No writer has described this terrain as thoughtfully as journalist Tracy Kidder. He is drawn to stories of smart people bravely tackling profound social problems – most notably Paul Farmer, who revolutionized the delivery of medicine in a remote region of Haiti and became the subject of Kidder’s critically acclaimed “Mountains Beyond Mountains” (2003 ).
Kidder’s excellent new book, “Rough Sleepers,” tells a story that is similar in a number of obvious ways. It chronicles the work of Jim O’Connell — like Farmer, a Harvard-educated, mission-driven empath — who has led the Boston Health Care for the Homeless Program for decades. With approximately 10,000 homeless patients a year, 600 staff members and countless clinics, O’Connell’s initiative is vast and impressive. But he devotes much of his time to the program’s Street Team, which travels around Boston in vans to provide medical attention to “sleepers” — homeless people who choose to live outdoors rather than stay in shelters.
If you’ve read “Mountains Beyond Mountains,” you might be tempted to skip this book because of the similarities in appearance, but that would be a mistake. Jim O’Connell is a different type of hero than Paul Farmer, in ways that make this a very different work of journalism. Farmer, who died last year, was a big personality – determined, blasphemous, arrogant, with a fully developed plan to change the world by the age of 20 and a set of adamant ideas about medicine and morality that never seemed to change. O’Connell is a quieter, more humble presence. He came into medicine relatively late in life, and he did not accept a position such as establishing a medical program for the homeless until after he was “conscripted” by senior colleagues at Mass General. In “Rough Sleepers,” we see how his patients and mentors – especially an extraordinary nurse named Barbara McInnis – gradually change his view of what it means to be a doctor.
Perhaps because the larger-than-life farmer figuratively and literally took up all the space in “Mountains Beyond Mountains,” the book never found much room to develop its patients as characters. “Rough Sleepers” goes in the opposite direction of the story. As Kidder tells the stories of the women and men who serve O’Connell and his colleagues, “Rough Sleepers” becomes a detailed portrait of the lives of homeless Americans. We hear about their backstories, their struggles, their hopes for the future. We understand their decisions to avoid shelters and the factors that conspire to refuse their own apartments.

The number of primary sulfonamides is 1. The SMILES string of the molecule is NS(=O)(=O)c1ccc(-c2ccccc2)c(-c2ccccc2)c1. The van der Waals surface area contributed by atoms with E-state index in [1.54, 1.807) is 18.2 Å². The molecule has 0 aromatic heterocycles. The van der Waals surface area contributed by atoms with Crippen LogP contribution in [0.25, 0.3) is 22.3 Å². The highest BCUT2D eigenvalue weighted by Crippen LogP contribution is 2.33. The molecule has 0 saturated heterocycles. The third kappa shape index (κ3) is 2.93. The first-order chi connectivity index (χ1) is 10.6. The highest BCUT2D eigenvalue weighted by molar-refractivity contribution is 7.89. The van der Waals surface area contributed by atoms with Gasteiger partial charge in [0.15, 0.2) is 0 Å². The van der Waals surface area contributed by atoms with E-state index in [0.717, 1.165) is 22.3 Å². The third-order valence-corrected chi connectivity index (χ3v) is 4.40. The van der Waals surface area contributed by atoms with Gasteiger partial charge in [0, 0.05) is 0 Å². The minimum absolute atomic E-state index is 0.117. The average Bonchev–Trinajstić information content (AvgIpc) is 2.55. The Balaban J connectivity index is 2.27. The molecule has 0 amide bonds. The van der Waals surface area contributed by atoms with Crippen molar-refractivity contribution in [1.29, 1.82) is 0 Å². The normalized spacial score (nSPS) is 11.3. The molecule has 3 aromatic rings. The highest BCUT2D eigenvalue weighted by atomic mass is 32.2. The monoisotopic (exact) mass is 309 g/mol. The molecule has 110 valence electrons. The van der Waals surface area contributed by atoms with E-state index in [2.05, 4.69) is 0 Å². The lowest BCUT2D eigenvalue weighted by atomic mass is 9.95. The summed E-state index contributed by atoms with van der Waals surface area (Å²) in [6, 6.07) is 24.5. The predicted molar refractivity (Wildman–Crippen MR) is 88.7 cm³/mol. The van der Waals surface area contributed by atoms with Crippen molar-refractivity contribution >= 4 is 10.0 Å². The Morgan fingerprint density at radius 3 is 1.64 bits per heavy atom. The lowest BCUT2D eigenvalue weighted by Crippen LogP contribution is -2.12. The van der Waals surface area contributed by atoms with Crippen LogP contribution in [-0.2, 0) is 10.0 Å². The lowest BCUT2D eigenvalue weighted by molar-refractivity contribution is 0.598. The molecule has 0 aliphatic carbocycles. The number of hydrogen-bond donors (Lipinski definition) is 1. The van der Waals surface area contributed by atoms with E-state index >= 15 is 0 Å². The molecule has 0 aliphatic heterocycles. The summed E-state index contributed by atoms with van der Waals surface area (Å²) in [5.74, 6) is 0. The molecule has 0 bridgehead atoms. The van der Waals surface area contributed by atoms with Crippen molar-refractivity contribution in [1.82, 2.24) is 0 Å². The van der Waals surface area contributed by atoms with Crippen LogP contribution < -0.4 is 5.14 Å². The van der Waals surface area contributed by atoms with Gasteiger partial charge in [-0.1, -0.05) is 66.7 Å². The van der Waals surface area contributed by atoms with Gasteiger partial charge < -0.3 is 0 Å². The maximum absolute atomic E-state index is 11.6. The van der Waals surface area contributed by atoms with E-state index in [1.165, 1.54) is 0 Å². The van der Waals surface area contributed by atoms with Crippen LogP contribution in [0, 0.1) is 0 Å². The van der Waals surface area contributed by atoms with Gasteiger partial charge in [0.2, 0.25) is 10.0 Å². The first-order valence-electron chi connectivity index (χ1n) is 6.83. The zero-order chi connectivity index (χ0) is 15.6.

In the latter stages of the book, one patient in particular, the gregarious Tony (a pseudonym), has become almost an equivalent character to O’Connell. Kidder doesn’t purge Tony – a convicted sex offender who is both a victim and perpetrator of horrific abuse – or the lives and choices of any of the other homeless people he profiles. Some are more sympathetic than others. The one constant is that O’Connell offers them all treatment – and abundant kindness.
Kidder clearly admires O’Connell, but he understands the limits of his job – just like the doctor himself. Homelessness, writer and doctor seem to agree, is a structural problem that requires far-reaching political solutions. O’Connell’s mission, on the other hand, is smaller and more human. His goal is not to solve homelessness, but simply to mitigate its consequences. He summarizes his program’s ethos as follows: “This is what we do while we wait for the world to change.” Or, as one of O’Connell’s friends—a leading homeless advocate—puts it, “Jim is doing exactly what he’s supposed to be doing.” The reforms that can really do something about homelessness go much deeper, she explains, than mere medicines. But “until that is sorted out, Jim is basically at the bottom of a cliff trying to save people.”
This pragmatic call to action is a running thread that connects much of Kidder’s writing—not just “Rough Sleepers” and “Mountains” but also “Among Schoolchildren” (1989), about a teacher at a low-income school, and ” Strength in What Remains’ (2009), the moving account of a Burundian refugee’s journey from genocide to homelessness to the Ivy League and then back to Burundi to build a medical clinic. All of these books are, at some level, arguments about the meaning and value of good works, and the moral value of small victories in a world full of big problems.
They are ultimately also implicit arguments about the storytelling itself. You could certainly say that when journalists write about people who want to make the world a better place, they risk softening for readers the complex injustices that underlie so much of contemporary life. But to Kidder’s credit, he never makes short shrift of the larger context. He just asks us – rightly so, I think – to consider that in a world with far too much cruelty, the compassionate person standing at the bottom of the cliff is also part of the story.
Richard Just is a former editor of The Washington Post Magazine, National Journal magazine, and the New Republic.
Random house. 298pp $30
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